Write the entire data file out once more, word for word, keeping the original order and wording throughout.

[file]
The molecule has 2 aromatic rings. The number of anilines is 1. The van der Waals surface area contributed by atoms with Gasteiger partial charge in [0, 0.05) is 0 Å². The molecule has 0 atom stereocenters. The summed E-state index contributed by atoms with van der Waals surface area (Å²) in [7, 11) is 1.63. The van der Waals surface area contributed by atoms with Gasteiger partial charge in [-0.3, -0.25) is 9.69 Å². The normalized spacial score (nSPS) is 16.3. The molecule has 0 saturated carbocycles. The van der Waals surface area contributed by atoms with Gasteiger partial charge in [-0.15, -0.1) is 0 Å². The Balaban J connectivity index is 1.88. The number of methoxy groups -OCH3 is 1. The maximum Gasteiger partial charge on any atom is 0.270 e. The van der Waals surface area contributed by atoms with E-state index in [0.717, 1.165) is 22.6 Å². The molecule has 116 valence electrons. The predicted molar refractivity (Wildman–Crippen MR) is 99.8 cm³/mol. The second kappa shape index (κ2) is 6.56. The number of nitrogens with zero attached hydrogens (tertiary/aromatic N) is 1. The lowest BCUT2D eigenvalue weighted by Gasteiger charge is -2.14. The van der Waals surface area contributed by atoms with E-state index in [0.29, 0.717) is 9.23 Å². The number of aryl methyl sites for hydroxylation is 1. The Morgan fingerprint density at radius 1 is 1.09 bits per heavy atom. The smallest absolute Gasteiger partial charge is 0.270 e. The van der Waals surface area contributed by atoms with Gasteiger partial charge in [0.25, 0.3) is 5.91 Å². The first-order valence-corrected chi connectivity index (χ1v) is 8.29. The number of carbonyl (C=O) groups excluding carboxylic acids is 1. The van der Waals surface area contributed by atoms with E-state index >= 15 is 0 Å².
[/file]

The molecule has 2 aromatic rings. The number of anilines is 1. The van der Waals surface area contributed by atoms with Gasteiger partial charge in [0, 0.05) is 0 Å². The molecule has 0 atom stereocenters. The summed E-state index contributed by atoms with van der Waals surface area (Å²) in [7, 11) is 1.63. The van der Waals surface area contributed by atoms with Gasteiger partial charge in [-0.3, -0.25) is 9.69 Å². The normalized spacial score (nSPS) is 16.3. The molecule has 0 saturated carbocycles. The van der Waals surface area contributed by atoms with Gasteiger partial charge in [-0.15, -0.1) is 0 Å². The Balaban J connectivity index is 1.88. The number of methoxy groups -OCH3 is 1. The maximum Gasteiger partial charge on any atom is 0.270 e. The van der Waals surface area contributed by atoms with E-state index in [0.717, 1.165) is 22.6 Å². The molecule has 116 valence electrons. The predicted molar refractivity (Wildman–Crippen MR) is 99.8 cm³/mol. The second kappa shape index (κ2) is 6.56. The number of nitrogens with zero attached hydrogens (tertiary/aromatic N) is 1. The lowest BCUT2D eigenvalue weighted by Gasteiger charge is -2.14. The van der Waals surface area contributed by atoms with E-state index in [0.29, 0.717) is 9.23 Å². The number of aryl methyl sites for hydroxylation is 1. The Morgan fingerprint density at radius 1 is 1.09 bits per heavy atom. The smallest absolute Gasteiger partial charge is 0.270 e. The van der Waals surface area contributed by atoms with Gasteiger partial charge in [0.25, 0.3) is 5.91 Å². The first-order valence-corrected chi connectivity index (χ1v) is 8.29. The number of carbonyl (C=O) groups excluding carboxylic acids is 1. The van der Waals surface area contributed by atoms with E-state index >= 15 is 0 Å².